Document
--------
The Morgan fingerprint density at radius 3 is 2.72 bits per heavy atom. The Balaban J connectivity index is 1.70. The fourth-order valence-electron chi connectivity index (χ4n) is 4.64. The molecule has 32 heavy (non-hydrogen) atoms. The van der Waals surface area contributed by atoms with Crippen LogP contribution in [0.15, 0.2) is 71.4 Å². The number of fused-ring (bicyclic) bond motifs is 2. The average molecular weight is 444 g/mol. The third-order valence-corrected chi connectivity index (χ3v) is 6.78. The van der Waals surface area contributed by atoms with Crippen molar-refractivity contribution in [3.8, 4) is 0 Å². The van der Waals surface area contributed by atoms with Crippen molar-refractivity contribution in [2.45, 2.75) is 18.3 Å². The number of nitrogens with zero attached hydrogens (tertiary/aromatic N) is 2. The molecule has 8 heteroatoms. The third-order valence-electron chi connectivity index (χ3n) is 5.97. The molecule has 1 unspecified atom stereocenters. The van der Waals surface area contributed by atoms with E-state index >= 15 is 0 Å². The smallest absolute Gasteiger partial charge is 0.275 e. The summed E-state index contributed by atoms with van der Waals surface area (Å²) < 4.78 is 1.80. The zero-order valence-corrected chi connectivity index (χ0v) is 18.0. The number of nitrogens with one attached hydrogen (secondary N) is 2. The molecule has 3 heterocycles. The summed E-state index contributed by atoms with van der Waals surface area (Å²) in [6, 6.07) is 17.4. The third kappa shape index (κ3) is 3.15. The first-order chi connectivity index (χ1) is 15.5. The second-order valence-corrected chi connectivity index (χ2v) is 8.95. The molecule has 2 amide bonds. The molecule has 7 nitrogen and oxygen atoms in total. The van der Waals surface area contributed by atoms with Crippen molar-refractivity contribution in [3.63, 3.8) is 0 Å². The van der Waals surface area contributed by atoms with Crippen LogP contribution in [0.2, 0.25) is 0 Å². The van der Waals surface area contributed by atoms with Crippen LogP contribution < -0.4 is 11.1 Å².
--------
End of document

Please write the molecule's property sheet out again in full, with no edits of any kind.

The Morgan fingerprint density at radius 3 is 2.72 bits per heavy atom. The Balaban J connectivity index is 1.70. The fourth-order valence-electron chi connectivity index (χ4n) is 4.64. The molecule has 32 heavy (non-hydrogen) atoms. The van der Waals surface area contributed by atoms with Crippen LogP contribution in [0.15, 0.2) is 71.4 Å². The number of fused-ring (bicyclic) bond motifs is 2. The average molecular weight is 444 g/mol. The third-order valence-corrected chi connectivity index (χ3v) is 6.78. The van der Waals surface area contributed by atoms with Crippen molar-refractivity contribution in [3.8, 4) is 0 Å². The van der Waals surface area contributed by atoms with Crippen molar-refractivity contribution in [2.45, 2.75) is 18.3 Å². The number of nitrogens with zero attached hydrogens (tertiary/aromatic N) is 2. The molecule has 8 heteroatoms. The third-order valence-electron chi connectivity index (χ3n) is 5.97. The molecule has 1 unspecified atom stereocenters. The van der Waals surface area contributed by atoms with E-state index >= 15 is 0 Å². The smallest absolute Gasteiger partial charge is 0.275 e. The summed E-state index contributed by atoms with van der Waals surface area (Å²) < 4.78 is 1.80. The zero-order valence-corrected chi connectivity index (χ0v) is 18.0. The number of nitrogens with one attached hydrogen (secondary N) is 2. The molecule has 3 heterocycles. The summed E-state index contributed by atoms with van der Waals surface area (Å²) in [6, 6.07) is 17.4. The third kappa shape index (κ3) is 3.15. The first-order chi connectivity index (χ1) is 15.5. The second-order valence-corrected chi connectivity index (χ2v) is 8.95. The molecule has 2 amide bonds. The molecule has 7 nitrogen and oxygen atoms in total. The van der Waals surface area contributed by atoms with Crippen molar-refractivity contribution in [3.63, 3.8) is 0 Å². The van der Waals surface area contributed by atoms with Crippen LogP contribution in [0.2, 0.25) is 0 Å². The van der Waals surface area contributed by atoms with Crippen LogP contribution < -0.4 is 11.1 Å².